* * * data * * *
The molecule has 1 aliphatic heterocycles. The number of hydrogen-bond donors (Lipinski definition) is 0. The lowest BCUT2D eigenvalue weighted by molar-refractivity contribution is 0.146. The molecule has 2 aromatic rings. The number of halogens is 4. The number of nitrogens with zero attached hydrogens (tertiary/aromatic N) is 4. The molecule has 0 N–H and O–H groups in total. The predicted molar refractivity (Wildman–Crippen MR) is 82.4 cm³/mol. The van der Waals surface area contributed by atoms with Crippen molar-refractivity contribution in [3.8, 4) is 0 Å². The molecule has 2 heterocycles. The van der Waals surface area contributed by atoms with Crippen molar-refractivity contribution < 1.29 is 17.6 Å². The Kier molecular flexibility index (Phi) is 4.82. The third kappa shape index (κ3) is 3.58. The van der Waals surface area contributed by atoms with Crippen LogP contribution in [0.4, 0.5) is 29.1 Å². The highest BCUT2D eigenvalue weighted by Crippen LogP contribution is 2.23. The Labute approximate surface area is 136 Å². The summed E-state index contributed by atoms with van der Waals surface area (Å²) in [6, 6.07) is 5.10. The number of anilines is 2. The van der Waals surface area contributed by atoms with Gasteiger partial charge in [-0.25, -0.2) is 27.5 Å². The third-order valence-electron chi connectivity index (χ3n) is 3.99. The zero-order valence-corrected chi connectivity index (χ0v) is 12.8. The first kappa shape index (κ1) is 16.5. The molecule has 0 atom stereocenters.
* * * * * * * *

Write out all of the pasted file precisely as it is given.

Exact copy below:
The molecule has 1 aliphatic heterocycles. The number of hydrogen-bond donors (Lipinski definition) is 0. The lowest BCUT2D eigenvalue weighted by molar-refractivity contribution is 0.146. The molecule has 2 aromatic rings. The number of halogens is 4. The number of nitrogens with zero attached hydrogens (tertiary/aromatic N) is 4. The molecule has 0 N–H and O–H groups in total. The predicted molar refractivity (Wildman–Crippen MR) is 82.4 cm³/mol. The van der Waals surface area contributed by atoms with Crippen molar-refractivity contribution in [3.8, 4) is 0 Å². The molecule has 2 heterocycles. The van der Waals surface area contributed by atoms with Crippen molar-refractivity contribution < 1.29 is 17.6 Å². The Kier molecular flexibility index (Phi) is 4.82. The third kappa shape index (κ3) is 3.58. The van der Waals surface area contributed by atoms with Crippen LogP contribution in [0.4, 0.5) is 29.1 Å². The highest BCUT2D eigenvalue weighted by Crippen LogP contribution is 2.23. The Labute approximate surface area is 136 Å². The summed E-state index contributed by atoms with van der Waals surface area (Å²) in [6, 6.07) is 5.10. The number of anilines is 2. The van der Waals surface area contributed by atoms with Gasteiger partial charge in [-0.25, -0.2) is 27.5 Å². The third-order valence-electron chi connectivity index (χ3n) is 3.99. The zero-order valence-corrected chi connectivity index (χ0v) is 12.8. The first kappa shape index (κ1) is 16.5. The molecule has 0 atom stereocenters.